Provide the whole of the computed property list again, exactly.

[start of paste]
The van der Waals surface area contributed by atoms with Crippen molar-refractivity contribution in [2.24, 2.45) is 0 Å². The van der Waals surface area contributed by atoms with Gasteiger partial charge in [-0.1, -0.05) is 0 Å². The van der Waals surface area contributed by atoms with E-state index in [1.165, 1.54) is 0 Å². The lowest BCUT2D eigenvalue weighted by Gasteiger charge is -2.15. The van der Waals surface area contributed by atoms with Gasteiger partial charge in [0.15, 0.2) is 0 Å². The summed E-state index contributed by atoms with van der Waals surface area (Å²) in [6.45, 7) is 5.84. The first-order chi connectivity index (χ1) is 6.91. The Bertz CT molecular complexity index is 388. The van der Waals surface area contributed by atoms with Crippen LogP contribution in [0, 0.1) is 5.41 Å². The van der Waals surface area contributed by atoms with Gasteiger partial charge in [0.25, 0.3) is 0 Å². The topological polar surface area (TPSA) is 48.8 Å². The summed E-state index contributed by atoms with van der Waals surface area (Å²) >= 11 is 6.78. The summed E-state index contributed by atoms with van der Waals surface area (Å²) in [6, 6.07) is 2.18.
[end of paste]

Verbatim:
The van der Waals surface area contributed by atoms with Crippen molar-refractivity contribution in [2.24, 2.45) is 0 Å². The van der Waals surface area contributed by atoms with Gasteiger partial charge in [-0.1, -0.05) is 0 Å². The van der Waals surface area contributed by atoms with E-state index in [1.165, 1.54) is 0 Å². The lowest BCUT2D eigenvalue weighted by Gasteiger charge is -2.15. The van der Waals surface area contributed by atoms with Gasteiger partial charge in [0.15, 0.2) is 0 Å². The summed E-state index contributed by atoms with van der Waals surface area (Å²) in [6.45, 7) is 5.84. The first-order chi connectivity index (χ1) is 6.91. The Bertz CT molecular complexity index is 388. The van der Waals surface area contributed by atoms with Crippen LogP contribution in [0, 0.1) is 5.41 Å². The van der Waals surface area contributed by atoms with Gasteiger partial charge in [0.25, 0.3) is 0 Å². The topological polar surface area (TPSA) is 48.8 Å². The summed E-state index contributed by atoms with van der Waals surface area (Å²) >= 11 is 6.78. The summed E-state index contributed by atoms with van der Waals surface area (Å²) in [6, 6.07) is 2.18.